Chinese Antarctic scientific expedition team stops visiting stations as COVID-19 outbreak hits region

2022-01-05 09:04:28Global Times Editor : Li Yan ECNS App Download
The first Chinese Research Station in Antarctic: The Great Wall Station (Photo/People's Daily)

The first Chinese Research Station in Antarctic: The Great Wall Station (Photo/People's Daily)

Special: Battle Against Novel Coronavirus

Members of China's 38th Antarctic scientific expedition team said on Monday that the team had been following strict epidemic prevention measures and members are not allowed to visit other countries' stations, and all team members are doing well at the moment.

According to a British media on January 1, a Belgian scientific research station, Princess Elisabeth Polar Station, in Antarctica is dealing with an outbreak of COVID-19. Since December 14 last year, at least 16 of the 25 members at the station have caught the virus.

"We heard about the outbreak in Belgian station two days ago, but we are not too worried," said Zhang Rucheng, one of the Chinese team members, Hubei-based Jimu News reported on Tuesday.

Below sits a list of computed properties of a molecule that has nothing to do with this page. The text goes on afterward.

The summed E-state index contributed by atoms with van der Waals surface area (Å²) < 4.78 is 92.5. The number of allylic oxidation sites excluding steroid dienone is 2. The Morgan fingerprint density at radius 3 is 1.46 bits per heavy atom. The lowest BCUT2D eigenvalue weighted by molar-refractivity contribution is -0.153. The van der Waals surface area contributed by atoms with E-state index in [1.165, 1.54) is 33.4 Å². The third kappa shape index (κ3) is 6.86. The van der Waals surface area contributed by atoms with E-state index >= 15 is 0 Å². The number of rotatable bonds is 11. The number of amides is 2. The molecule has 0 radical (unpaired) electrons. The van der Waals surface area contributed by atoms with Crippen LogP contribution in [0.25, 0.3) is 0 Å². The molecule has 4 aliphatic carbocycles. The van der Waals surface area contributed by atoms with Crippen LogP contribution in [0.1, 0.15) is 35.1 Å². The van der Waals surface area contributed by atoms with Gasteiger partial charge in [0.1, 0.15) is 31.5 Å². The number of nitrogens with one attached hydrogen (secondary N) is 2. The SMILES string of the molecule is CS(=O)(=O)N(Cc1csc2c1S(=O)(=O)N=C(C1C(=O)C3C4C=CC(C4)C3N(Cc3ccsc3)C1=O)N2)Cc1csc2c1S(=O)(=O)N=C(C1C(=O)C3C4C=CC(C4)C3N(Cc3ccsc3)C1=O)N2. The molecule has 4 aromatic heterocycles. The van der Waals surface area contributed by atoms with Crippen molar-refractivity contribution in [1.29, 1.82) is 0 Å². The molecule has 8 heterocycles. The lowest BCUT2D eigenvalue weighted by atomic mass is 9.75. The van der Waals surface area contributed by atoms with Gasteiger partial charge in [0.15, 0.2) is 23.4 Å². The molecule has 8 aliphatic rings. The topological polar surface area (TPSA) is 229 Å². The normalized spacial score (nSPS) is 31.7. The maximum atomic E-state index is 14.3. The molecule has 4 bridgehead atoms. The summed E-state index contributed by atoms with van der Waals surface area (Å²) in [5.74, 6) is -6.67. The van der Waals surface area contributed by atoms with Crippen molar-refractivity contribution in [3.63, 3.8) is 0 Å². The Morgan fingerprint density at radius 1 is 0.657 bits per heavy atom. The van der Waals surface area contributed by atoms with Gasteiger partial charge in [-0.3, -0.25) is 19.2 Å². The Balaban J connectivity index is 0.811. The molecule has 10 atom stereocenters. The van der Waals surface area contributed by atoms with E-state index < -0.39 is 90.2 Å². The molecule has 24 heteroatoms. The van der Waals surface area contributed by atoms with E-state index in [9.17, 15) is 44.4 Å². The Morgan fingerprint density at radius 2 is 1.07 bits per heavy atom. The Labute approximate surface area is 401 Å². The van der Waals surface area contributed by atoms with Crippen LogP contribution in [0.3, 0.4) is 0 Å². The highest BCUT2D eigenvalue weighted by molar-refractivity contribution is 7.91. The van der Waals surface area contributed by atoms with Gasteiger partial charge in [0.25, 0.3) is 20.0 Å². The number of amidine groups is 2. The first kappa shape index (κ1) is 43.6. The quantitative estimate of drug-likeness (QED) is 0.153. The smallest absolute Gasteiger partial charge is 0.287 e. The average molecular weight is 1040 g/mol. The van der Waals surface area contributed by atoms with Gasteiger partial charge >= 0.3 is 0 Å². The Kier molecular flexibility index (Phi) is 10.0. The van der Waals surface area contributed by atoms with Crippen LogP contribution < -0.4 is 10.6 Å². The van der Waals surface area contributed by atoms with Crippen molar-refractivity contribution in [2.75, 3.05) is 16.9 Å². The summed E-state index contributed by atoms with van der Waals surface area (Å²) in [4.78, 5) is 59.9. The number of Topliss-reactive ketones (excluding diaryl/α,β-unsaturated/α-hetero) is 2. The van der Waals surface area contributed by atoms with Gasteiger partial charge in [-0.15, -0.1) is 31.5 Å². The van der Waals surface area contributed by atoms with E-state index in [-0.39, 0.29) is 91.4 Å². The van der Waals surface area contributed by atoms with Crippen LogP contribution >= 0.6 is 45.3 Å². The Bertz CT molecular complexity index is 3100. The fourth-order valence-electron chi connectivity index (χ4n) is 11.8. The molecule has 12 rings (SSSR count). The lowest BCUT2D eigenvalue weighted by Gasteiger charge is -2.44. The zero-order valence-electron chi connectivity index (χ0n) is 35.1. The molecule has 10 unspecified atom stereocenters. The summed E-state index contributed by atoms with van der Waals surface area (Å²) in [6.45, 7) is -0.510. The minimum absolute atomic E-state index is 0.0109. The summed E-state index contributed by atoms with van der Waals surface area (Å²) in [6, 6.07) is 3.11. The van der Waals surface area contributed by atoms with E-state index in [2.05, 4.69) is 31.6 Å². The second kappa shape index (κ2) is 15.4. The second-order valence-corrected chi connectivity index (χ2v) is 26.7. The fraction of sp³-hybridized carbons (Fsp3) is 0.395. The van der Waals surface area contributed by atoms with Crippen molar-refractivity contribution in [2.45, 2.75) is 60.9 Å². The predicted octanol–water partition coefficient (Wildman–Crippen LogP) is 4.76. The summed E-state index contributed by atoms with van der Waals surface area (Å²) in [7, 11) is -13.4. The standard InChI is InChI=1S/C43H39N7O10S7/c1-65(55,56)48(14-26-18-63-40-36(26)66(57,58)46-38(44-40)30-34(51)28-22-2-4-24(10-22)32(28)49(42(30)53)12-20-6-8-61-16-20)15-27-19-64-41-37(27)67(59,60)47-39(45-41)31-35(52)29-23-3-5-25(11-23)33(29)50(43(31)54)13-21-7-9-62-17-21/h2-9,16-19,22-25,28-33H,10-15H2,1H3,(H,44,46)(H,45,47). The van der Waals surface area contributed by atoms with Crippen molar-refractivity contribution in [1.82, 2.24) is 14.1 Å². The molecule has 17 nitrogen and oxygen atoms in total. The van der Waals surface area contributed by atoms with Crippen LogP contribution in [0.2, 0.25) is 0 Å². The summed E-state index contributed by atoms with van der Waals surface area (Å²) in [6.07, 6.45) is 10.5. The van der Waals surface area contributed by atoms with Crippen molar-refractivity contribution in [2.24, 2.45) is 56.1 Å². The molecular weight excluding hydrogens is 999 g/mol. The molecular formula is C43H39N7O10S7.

Zhang noted that both Chinese stations are far from the Princess Elisabeth Polar Station in the Southeast Pole. Zhongshan station is more than 1,900 kilometers as the crow flies, and the Great Wall station is more than 3,400 kilometers, 

Besides, since the outbreak began to spread around the world, the Chinese team has ruled that its members are not allowed to contact foreign stations in Antarctic. "We took precautions against the epidemic long ago and the measures are in place, and we are not worried about it," team members said, according to media reports. 

"Russia's Progress Station is near Zhongshan Station, and in previous years, we visited each other quite often, but I haven't been close to them since I came this time," Zhang told media, noting the team members are not allowed to go beyond the designated area, and when they go on outdoor expeditions, they rarely encounter members from other countries.

As reported by Belgian media, the first person infected at Princess Elisabeth Station was diagnosed on December 14 last year. At present, two-thirds of the workers at the station are infected with the virus, but those infected have not yet developed severe symptoms.

The Belgian side believes all the team members at the station had been vaccinated against COVID-19 and the infection was most likely caused by the Omicron variant, which is more contagious than Delta.

In December 2020, the virus was already detected in Antarctica and at least 36 cases were confirmed at a Chilean military base, making Antarctica the last continent to report cases. If the outbreak at Princess Elisabeth Station is confirmed to have been caused by the Omicron variant, it would also indicate that it has been found in every corner of the world, BBC reported on Sunday. 


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